Degradation mechanisms in La₀.₈Sr₀.₂CoO₃ as oxygen electrode bond layer in solid oxide electrolytic cells (SOECs)
Author(s)Sharma, Vivek Inder
Massachusetts Institute of Technology. Dept. of Nuclear Science and Engineering.
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High temperature steam electrolysis is an efficient process and a promising technology to convert electricity and steam or a mixture of steam and CO₂, into H₂ or syn-gas (H₂2 + CO) respectively. It is carried out in Solid Oxide Electrolytic Cells (SOECs). At the high temperature of operation, above 8000[degree] C, loss in the rate of hydrogen (or syn gas) production by SOECs has been observed. This loss of performance has been a scientific and technological challenge. The goal of this thesis is to identify the mechanisms for the loss in the electrochemical performance of SOECs due to the oxygen electrode and bond layer degradation. Our specific research objectives were focused on two main mechanisms: 1) Cr transport into the oxygen electrode and bond layer, and 2) Long-range segregation of cations in the bond layer. For SOECs provided by Ceramatec Inc. for this analysis, La₀.₈Sr₀.₂CoO₃ (LSC) was the bond layer and A₀.₈Sr₀.₂MnO₃ (ASM*) was the oxygen electrode, both comprised of perovskite structure. The approach in thesis integrated complementary spectroscopy and microscopy techniques in a novel manner to carry out the 'post-mortem' analysis of SOECs from a high level to a high resolution. Raman spectroscopy was employed to identify secondary phases on the top surface of LSC near the interconnect interphase. Surface chemistry and microstructure of the air electrode and the bond layer was studied using scanning Auger Electron Spectroscopy (AES) with nano-probe capability.(cont.) High-resolution analysis of the cation distribution in the bulk of the LSC bond layer was achieved by employing Energy Dispersive X-ray Analysis (EDX) coupled with Scanning Transmission Electron Microscopy (STEM). Electrochemical treatment and characterization was performed to isolate the mechanism(s) governing the long-range segregation of cations, leading to the dissociation of the LSC bond layer. Less-conducting, secondary phases of Cr₂O₃, LaCrO₃, La₂CrO₆ and Co₃0₄ were identified on the top surface of LSC bond layer. The bond layer exhibited: 1) presence of Cr, with average Cr-fraction of approximately 0.07 at the surface of its grains, and 2) surface composition variation locally, with La/Co ranging widely from 0.67 to 16.37 compared to the stoichiometric La/Co value of 0.8. Sr and Co cations migrated from the bond layer structure to the LSC/interconnect interface, over a distance of 10-20 microns. Furthermore, STEM/EDX results showed the presence of phase separated regions at the nano-scale rich in Cr and La but lacking Co, and vice-versa. This indicates the dissociation of bond layer bulk structure at nano-scale. Cr fraction in LSC bulk varied from 10 to 33%, which is higher than the average Cr-content at the surface of LSC grains. The maximum Sr fraction observed in LSC bulk was 4.16%, confirming the migration of Sr to LSC/interconnect interface.(cont.) We hypothesize that the long-range transport of Sr, Co, and Cr cations can be caused by two primary mechanisms: 1) Driven by Cr-related thermodynamics, where the Crcontaning species (i.e. at the vicinity of the interconnect) could thermodynamically favor the presence of select cations (i.e. Sr and Co) at the region interfacing the interconnect. 2) Driven by the electronic or oxygen ion current. To test these hypotheses and to isolate the governing mechanism, we simulated controlled electrochemical conditions on reference cells having ASM electrodes coated with LSC, on both sides of SSZ electrolyte, without any Cr-containing layers on the LSC bond layer. The reference cells degraded even in the absence of Cr. AES results showed that the microstructure and surface composition of the reference cells stayed stable and uniform upon the electrochemical treatment, in spite of the degradation. Thus, this thesis concludes that the Cr-related thermodynamics could be the dominant mechanism driving the uneven dissociation and segregation of cations in LSC as observed in the stack cells. As a mechanism for Cr-deposition in the LSC bond layer, we suggest that a thermodynamically-favored reaction between the La-enriched phase (at the surface of the LSC grains) and the volatile Cr-species (Cr0₃ and CrO₂(OH)) is responsible for the formation of poorly-conducting secondary phases. This interaction is likely to be limited by the presence of the segregated La-O-species which can serve as a nucleation agent for this reaction.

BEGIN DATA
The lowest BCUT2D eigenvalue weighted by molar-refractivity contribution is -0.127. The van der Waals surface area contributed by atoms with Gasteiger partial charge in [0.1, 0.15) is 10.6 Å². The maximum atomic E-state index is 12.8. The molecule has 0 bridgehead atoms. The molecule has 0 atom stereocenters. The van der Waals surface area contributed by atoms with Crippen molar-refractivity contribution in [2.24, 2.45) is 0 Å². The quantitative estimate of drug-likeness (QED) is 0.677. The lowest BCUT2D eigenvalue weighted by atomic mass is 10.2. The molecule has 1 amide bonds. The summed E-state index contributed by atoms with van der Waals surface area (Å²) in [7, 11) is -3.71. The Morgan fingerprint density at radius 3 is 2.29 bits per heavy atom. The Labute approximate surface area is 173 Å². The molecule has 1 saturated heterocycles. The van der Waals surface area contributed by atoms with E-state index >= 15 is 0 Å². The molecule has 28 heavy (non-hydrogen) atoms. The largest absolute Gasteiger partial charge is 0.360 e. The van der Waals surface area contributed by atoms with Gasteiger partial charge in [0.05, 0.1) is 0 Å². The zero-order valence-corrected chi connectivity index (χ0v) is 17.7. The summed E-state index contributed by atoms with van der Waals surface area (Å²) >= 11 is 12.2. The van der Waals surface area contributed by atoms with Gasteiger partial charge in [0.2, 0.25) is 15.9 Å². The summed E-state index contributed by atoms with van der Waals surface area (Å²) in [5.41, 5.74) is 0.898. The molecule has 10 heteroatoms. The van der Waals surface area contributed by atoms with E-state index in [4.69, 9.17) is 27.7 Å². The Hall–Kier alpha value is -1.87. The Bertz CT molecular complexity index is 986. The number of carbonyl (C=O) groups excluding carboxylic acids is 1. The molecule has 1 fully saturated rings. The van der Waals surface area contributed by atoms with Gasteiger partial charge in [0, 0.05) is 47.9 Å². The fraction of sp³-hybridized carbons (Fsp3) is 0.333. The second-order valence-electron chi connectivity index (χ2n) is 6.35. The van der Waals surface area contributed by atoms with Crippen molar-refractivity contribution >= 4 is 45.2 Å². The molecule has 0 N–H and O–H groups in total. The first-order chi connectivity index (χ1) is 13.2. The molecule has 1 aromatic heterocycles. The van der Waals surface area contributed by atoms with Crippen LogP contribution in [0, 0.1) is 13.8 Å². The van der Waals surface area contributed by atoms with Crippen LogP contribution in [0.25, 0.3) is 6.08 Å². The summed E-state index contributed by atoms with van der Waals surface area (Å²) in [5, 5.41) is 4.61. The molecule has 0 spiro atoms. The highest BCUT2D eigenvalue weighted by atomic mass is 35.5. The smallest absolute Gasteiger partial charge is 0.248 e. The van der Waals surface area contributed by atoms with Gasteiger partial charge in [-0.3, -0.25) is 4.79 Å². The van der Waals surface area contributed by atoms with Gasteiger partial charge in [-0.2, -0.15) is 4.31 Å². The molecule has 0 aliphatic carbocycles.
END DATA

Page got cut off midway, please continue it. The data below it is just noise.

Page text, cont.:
Thesis (S.M.)--Massachusetts Institute of Technology, Dept. of Nuclear Science and Engineering, 2009.Cataloged from PDF version of thesis.Includes bibliographical references (p. 100-104).
DepartmentMassachusetts Institute of Technology. Dept. of Nuclear Science and Engineering.
Massachusetts Institute of Technology
Nuclear Science and Engineering.